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Rick Scott tries to break the ice with Hispanic voters in Miami

MIAMI — Visiting Cuban-American seniors and Radio Mambí in Miami, Republican gubernatorial candidate Rick Scott introduced himself Monday to one of the few communities across Florida that hasn't seen his $16 million media blitz.

"Buenos días. Mi nombre es Rick Scott," the Naples multimillionaire in a navy suit told about 200 people waiting for a hot lunch at the Armando Badia Senior Center.

Scott, who visited the famed Versailles restaurant in Little Havana this month, has not yet put his money behind Hispanic outreach.

"We will be," he said, when asked about airing ads on Spanish-language TV and radio. "It's clearly something that's very important to us."

The son of a truck driver, Scott told the seniors that his "humble background'' allowed him to appreciate their financial struggles. A campaign staffer drew attention to the Styrofoam cup of Cuban coffee in his hand; another aide described his Spanish-speaking ability as not as good as the skills of former Gov. Jeb Bush but better than former President George W. Bush.

Scott's halting Spanish and brief remarks in English failed to whip up the crowd, though they appreciated that he came bearing two dozen gifts for the raffle: hand soaps for the ladies and Cuban coffee for the gents.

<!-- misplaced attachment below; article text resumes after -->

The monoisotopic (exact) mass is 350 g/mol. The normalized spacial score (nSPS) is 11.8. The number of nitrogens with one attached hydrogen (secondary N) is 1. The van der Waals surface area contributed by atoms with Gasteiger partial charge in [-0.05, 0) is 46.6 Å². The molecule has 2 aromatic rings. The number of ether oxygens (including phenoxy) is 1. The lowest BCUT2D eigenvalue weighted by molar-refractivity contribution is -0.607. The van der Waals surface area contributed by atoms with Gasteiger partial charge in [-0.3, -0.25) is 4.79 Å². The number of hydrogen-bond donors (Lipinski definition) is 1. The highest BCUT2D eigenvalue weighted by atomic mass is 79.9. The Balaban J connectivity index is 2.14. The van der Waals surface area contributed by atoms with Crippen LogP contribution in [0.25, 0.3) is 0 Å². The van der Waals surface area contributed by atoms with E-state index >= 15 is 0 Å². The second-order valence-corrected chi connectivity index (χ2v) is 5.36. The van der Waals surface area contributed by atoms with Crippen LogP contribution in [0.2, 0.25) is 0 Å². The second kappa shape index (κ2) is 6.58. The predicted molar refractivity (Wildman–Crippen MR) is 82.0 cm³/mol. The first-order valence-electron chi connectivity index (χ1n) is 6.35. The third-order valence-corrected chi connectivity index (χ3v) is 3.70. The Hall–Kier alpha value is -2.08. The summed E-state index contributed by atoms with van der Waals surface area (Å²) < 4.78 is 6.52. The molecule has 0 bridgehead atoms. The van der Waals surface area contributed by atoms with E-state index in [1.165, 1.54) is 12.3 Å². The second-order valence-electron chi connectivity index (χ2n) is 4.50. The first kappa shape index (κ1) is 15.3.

"I think he wants to help," 77-year-old Alicia Perez said in Spanish, waving her hand and shouting when Scott called out the number on her raffle ticket.

Perez said she was unaware of Scott's past as chief executive of Columbia/HCA, which paid a record-setting $1.7 billion fine for bilking Medicare and has been at the center of attacks from his chief rival, Republican Attorney General Bill McCollum.

"I've been very up-front with voters," said Scott, though he has repeatedly declined to answer detailed questions about the fraud case. "People make mistakes and when you're the CEO of the company, you take responsibility."

Radio Mambí host Ninoska Perez, who conducted Scott's first interview on Spanish-language radio on Monday, said she was concerned about Columbia/HCA's record.

"I think there's a lot more that people need to know before they make up their minds," she said. "This is a very important issue for Floridians. … Rick Scott has risen so quickly, and nobody knew who he was just a few months ago."

Scott, who has never run for office before, surpassed McCollum in the polls by bankrolling an unprecedented advertising spree criticizing McCollum as a career politician and touting Arizona's new crackdown on illegal immigration. Scott suggested he would not run the immigration spot in Spanish, though he didn't rule it out completely.

"We run ads that are important to that community, and what's important to this community is jobs," Scott said.

Rick Scott tries to break the ice with Hispanic voters in Miami 06/28/10 [Last modified: Monday, June 28, 2010 9:20pm]
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